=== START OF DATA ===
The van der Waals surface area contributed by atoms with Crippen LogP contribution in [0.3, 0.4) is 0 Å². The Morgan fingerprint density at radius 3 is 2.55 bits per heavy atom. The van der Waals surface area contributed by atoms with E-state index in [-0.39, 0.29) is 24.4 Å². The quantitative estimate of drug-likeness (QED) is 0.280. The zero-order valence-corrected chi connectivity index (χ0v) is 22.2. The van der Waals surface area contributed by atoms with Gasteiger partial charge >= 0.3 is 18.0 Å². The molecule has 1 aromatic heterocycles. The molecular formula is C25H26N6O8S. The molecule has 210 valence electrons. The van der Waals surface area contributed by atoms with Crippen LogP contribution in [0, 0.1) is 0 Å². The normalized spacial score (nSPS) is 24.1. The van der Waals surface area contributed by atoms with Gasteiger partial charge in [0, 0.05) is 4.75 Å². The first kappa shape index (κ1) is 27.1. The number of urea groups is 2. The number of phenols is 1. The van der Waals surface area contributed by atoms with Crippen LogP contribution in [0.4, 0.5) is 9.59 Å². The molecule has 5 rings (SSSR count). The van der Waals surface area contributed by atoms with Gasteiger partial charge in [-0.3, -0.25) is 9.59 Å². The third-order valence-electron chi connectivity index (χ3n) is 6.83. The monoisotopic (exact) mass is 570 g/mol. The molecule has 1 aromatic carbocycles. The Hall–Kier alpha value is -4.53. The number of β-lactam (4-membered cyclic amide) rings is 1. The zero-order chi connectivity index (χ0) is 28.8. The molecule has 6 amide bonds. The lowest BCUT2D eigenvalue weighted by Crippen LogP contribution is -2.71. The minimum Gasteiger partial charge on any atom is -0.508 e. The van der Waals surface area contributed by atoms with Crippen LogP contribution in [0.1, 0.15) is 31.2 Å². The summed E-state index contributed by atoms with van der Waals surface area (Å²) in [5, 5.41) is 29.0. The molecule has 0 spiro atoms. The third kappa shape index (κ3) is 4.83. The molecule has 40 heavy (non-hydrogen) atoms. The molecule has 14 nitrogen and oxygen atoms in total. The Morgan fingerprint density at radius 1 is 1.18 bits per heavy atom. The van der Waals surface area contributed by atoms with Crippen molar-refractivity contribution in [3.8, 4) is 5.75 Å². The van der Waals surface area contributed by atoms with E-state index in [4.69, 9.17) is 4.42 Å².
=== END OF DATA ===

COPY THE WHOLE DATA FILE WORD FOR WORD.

The van der Waals surface area contributed by atoms with Crippen LogP contribution in [0.3, 0.4) is 0 Å². The Morgan fingerprint density at radius 3 is 2.55 bits per heavy atom. The van der Waals surface area contributed by atoms with E-state index in [-0.39, 0.29) is 24.4 Å². The quantitative estimate of drug-likeness (QED) is 0.280. The zero-order valence-corrected chi connectivity index (χ0v) is 22.2. The van der Waals surface area contributed by atoms with Gasteiger partial charge >= 0.3 is 18.0 Å². The molecule has 1 aromatic heterocycles. The molecular formula is C25H26N6O8S. The molecule has 210 valence electrons. The van der Waals surface area contributed by atoms with Crippen LogP contribution in [0, 0.1) is 0 Å². The normalized spacial score (nSPS) is 24.1. The van der Waals surface area contributed by atoms with Gasteiger partial charge in [0, 0.05) is 4.75 Å². The first kappa shape index (κ1) is 27.1. The number of urea groups is 2. The number of phenols is 1. The van der Waals surface area contributed by atoms with Crippen LogP contribution in [0.4, 0.5) is 9.59 Å². The molecule has 5 rings (SSSR count). The van der Waals surface area contributed by atoms with Gasteiger partial charge in [-0.3, -0.25) is 9.59 Å². The third-order valence-electron chi connectivity index (χ3n) is 6.83. The monoisotopic (exact) mass is 570 g/mol. The molecule has 1 aromatic carbocycles. The Hall–Kier alpha value is -4.53. The number of β-lactam (4-membered cyclic amide) rings is 1. The zero-order chi connectivity index (χ0) is 28.8. The molecule has 6 amide bonds. The lowest BCUT2D eigenvalue weighted by Crippen LogP contribution is -2.71. The minimum Gasteiger partial charge on any atom is -0.508 e. The van der Waals surface area contributed by atoms with Crippen LogP contribution in [0.1, 0.15) is 31.2 Å². The summed E-state index contributed by atoms with van der Waals surface area (Å²) in [5, 5.41) is 29.0. The molecule has 0 spiro atoms. The third kappa shape index (κ3) is 4.83. The molecule has 40 heavy (non-hydrogen) atoms. The molecule has 14 nitrogen and oxygen atoms in total. The Morgan fingerprint density at radius 1 is 1.18 bits per heavy atom. The van der Waals surface area contributed by atoms with Crippen molar-refractivity contribution in [3.8, 4) is 5.75 Å². The van der Waals surface area contributed by atoms with E-state index in [4.69, 9.17) is 4.42 Å².